15. Love, love, LOVE the lapbooks from www.homeschoolinthewoods.com They are by far my favorites, they're easy to construct, look wonderful when finished, and my kids had fun with them and really learned a lot in the process. Can't recommend their products enough! Diane W. Married 21 years, homeschooling for 16 to 3 wonderful kiddos!
  16. Yep, I would say an infected lymph node. Sometimes the nodes themselves get infected and it may require antibiotics to clear it up. If it's painful, that's actually a good sign. I can't remember what you said in your original post, but if he's had it for more than 3 weeks, get it looked at. The doc can usually tell by examining it. Does it feel smooth, does it move freely underneath his skin when you palpitate it? If there are any questions as to what it causing it, the doc will order a simple blood test to check his counts. Diane
  17. In the peds office I worked in, we would recommend a booster if a child was cut by an obviously dangerous item or bit by an unknown animal. I would have recommended it for the injury you've just described. If he's had a booster in the past five years, I wouldn't worry a whole lot, but I would call to see what they suggest. It needs to be done within 72 hours of the injury. Diane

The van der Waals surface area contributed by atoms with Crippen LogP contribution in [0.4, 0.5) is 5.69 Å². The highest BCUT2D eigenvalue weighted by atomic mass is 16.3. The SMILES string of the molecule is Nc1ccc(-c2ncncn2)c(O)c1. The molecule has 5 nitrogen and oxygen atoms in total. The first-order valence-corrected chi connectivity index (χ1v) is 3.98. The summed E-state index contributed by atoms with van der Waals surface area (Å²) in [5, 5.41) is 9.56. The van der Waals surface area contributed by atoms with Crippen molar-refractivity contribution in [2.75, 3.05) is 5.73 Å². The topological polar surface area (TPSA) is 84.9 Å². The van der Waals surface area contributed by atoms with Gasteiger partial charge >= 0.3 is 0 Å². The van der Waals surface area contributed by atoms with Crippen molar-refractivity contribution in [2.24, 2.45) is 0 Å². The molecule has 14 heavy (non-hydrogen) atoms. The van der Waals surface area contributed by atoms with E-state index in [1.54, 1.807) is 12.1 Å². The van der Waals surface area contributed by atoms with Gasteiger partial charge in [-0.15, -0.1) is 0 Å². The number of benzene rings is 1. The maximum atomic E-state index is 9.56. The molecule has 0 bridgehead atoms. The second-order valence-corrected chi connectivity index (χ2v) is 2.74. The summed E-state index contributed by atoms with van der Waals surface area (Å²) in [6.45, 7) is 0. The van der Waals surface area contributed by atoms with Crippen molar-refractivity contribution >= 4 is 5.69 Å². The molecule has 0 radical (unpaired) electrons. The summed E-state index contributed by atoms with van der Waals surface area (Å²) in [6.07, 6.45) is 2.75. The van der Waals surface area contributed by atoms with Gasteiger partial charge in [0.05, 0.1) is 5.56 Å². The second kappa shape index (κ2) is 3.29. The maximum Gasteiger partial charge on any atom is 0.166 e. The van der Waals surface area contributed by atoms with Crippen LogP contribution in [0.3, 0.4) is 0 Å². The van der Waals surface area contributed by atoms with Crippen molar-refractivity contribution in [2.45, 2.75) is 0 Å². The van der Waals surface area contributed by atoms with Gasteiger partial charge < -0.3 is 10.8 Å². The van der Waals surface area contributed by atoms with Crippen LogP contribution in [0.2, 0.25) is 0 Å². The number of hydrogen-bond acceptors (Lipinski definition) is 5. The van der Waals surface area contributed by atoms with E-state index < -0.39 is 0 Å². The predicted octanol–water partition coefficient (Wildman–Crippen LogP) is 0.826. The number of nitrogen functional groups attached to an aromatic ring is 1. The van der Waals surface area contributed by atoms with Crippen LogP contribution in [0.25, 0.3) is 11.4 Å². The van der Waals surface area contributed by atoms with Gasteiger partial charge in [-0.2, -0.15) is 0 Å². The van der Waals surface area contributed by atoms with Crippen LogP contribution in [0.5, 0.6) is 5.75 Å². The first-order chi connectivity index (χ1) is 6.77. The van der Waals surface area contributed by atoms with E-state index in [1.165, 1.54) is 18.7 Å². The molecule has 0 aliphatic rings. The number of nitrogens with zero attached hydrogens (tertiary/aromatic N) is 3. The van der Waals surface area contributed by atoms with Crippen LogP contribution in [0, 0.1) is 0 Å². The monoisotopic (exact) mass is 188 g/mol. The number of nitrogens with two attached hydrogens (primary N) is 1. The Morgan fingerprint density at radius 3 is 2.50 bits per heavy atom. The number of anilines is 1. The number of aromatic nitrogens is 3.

18. I know this probably won't help, but it's always makes me chuckle. When I was in college, I used to work with a guy whose wife was expecting. He told me that if the baby was a girl, they were going to name her "Portia". I said, "Oh, after the character in Shakespeare's 'Merchant of Venice'? I love that play." He looked at me blankly and said, "No, I said, 'Porsche'. Like the car." :001_huh: Okaaaaaaay. :lol: Fortunately, they had a boy. Diane (homeschooling for 16 years...whew!)
  19. I worked as a nurse in a pediatrician's office. Twelve was the age when we would recommend adult doses of vitamins. One a Day has some gummie vitamins for adults now if she has trouble swallowing the nasty horse pills that are adult multi-vitamins. Diane W.
  20. I had the same problem, then switched to the low dose pill (Ortho Tri-Lo). It helped tremendously. You might ask your doc if you can switch and see if it helps. One note though: Because I am very fertile, my OB did recommend staying on the name-brand version of the pill. Any slight decrease in the hormones could cause a pregnancy in the low dose version. Good luck, I know it's frustrating. Diane homeschooling 3 kids (19, 16 and 9) for 16 years (whew!)
  21. Motrin is an anti-prostaglandin and is a miracle worker for menstrual cramps. Have her take 600-800 mg every 5-6 hours (3 or 4 (200 mg) pills). That does the trick for most people. No more than 2400 mg in 24 hours. Diane W.
  22. We love NOEO science. It's been so much fun for my third grader. The teacher's manual is clear and easy to follow. It uses real books which are engaging and fun to read, and it also includes experiment kits. The supplies for other experiments are things you commonly have in your home. We've really enjoyed "Chemisty 1" this year. Diane W. Homeschooling for 16 years (whew!) DS 19 (graduated) DD 16 (junior year) DS 9 (3rd grade)